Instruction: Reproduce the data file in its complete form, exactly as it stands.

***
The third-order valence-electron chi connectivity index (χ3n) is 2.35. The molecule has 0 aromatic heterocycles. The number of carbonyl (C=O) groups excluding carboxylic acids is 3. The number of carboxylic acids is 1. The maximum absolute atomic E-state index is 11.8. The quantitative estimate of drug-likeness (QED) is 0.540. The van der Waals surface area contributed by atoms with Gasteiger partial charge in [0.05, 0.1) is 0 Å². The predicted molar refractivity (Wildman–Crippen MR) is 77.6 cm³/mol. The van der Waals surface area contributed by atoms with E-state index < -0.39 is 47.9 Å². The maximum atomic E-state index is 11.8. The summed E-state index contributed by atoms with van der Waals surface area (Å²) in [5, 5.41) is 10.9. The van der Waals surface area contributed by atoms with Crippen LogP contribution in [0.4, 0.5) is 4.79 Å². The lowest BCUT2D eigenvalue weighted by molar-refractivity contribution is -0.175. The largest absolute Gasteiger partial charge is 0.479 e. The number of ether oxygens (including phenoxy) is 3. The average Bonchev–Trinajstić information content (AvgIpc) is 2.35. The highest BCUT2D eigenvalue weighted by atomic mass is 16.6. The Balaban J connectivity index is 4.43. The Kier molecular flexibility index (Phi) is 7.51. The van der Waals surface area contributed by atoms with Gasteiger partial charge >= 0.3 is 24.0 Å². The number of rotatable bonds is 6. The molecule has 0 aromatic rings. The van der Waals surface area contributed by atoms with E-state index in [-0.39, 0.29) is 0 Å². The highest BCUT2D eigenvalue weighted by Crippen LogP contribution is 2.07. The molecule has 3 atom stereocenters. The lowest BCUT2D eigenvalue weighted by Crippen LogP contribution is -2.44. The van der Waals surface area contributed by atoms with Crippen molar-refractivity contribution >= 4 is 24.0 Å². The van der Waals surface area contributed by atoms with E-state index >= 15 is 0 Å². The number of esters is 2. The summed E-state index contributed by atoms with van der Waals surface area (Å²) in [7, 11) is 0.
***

The third-order valence-electron chi connectivity index (χ3n) is 2.35. The molecule has 0 aromatic heterocycles. The number of carbonyl (C=O) groups excluding carboxylic acids is 3. The number of carboxylic acids is 1. The maximum absolute atomic E-state index is 11.8. The quantitative estimate of drug-likeness (QED) is 0.540. The van der Waals surface area contributed by atoms with Gasteiger partial charge in [0.05, 0.1) is 0 Å². The predicted molar refractivity (Wildman–Crippen MR) is 77.6 cm³/mol. The van der Waals surface area contributed by atoms with E-state index < -0.39 is 47.9 Å². The maximum atomic E-state index is 11.8. The summed E-state index contributed by atoms with van der Waals surface area (Å²) in [5, 5.41) is 10.9. The van der Waals surface area contributed by atoms with Crippen LogP contribution in [0.4, 0.5) is 4.79 Å². The lowest BCUT2D eigenvalue weighted by molar-refractivity contribution is -0.175. The largest absolute Gasteiger partial charge is 0.479 e. The number of ether oxygens (including phenoxy) is 3. The average Bonchev–Trinajstić information content (AvgIpc) is 2.35. The highest BCUT2D eigenvalue weighted by atomic mass is 16.6. The Balaban J connectivity index is 4.43. The Kier molecular flexibility index (Phi) is 7.51. The van der Waals surface area contributed by atoms with Gasteiger partial charge >= 0.3 is 24.0 Å². The number of rotatable bonds is 6. The molecule has 0 aromatic rings. The van der Waals surface area contributed by atoms with E-state index in [-0.39, 0.29) is 0 Å². The highest BCUT2D eigenvalue weighted by Crippen LogP contribution is 2.07. The molecule has 3 atom stereocenters. The lowest BCUT2D eigenvalue weighted by Crippen LogP contribution is -2.44. The van der Waals surface area contributed by atoms with Crippen molar-refractivity contribution >= 4 is 24.0 Å². The van der Waals surface area contributed by atoms with E-state index >= 15 is 0 Å². The number of esters is 2. The summed E-state index contributed by atoms with van der Waals surface area (Å²) in [7, 11) is 0.